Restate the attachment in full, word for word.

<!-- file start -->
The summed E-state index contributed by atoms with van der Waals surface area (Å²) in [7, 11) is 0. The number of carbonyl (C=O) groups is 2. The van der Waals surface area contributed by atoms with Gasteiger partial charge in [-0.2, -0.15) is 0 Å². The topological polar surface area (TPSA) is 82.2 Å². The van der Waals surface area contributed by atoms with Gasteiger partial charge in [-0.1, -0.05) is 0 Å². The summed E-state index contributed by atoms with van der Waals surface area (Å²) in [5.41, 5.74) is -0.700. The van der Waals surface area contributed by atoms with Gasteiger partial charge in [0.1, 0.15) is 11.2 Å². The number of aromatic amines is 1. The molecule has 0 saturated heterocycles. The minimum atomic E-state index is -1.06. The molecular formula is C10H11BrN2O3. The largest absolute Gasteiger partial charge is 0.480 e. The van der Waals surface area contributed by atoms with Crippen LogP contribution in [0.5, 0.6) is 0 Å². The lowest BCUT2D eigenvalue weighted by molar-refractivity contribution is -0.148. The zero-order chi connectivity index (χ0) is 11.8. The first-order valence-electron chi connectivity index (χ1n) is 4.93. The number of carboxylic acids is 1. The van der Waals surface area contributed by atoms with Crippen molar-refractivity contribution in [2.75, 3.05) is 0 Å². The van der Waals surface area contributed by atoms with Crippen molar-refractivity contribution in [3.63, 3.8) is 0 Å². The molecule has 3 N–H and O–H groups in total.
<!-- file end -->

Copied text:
The summed E-state index contributed by atoms with van der Waals surface area (Å²) in [7, 11) is 0. The number of carbonyl (C=O) groups is 2. The van der Waals surface area contributed by atoms with Gasteiger partial charge in [-0.2, -0.15) is 0 Å². The topological polar surface area (TPSA) is 82.2 Å². The van der Waals surface area contributed by atoms with Gasteiger partial charge in [-0.1, -0.05) is 0 Å². The summed E-state index contributed by atoms with van der Waals surface area (Å²) in [5.41, 5.74) is -0.700. The van der Waals surface area contributed by atoms with Gasteiger partial charge in [0.1, 0.15) is 11.2 Å². The number of aromatic amines is 1. The molecule has 0 saturated heterocycles. The minimum atomic E-state index is -1.06. The molecular formula is C10H11BrN2O3. The largest absolute Gasteiger partial charge is 0.480 e. The van der Waals surface area contributed by atoms with Crippen LogP contribution in [0.5, 0.6) is 0 Å². The lowest BCUT2D eigenvalue weighted by molar-refractivity contribution is -0.148. The zero-order chi connectivity index (χ0) is 11.8. The first-order valence-electron chi connectivity index (χ1n) is 4.93. The number of carboxylic acids is 1. The van der Waals surface area contributed by atoms with Crippen molar-refractivity contribution in [2.75, 3.05) is 0 Å². The van der Waals surface area contributed by atoms with Crippen molar-refractivity contribution in [3.63, 3.8) is 0 Å². The molecule has 3 N–H and O–H groups in total.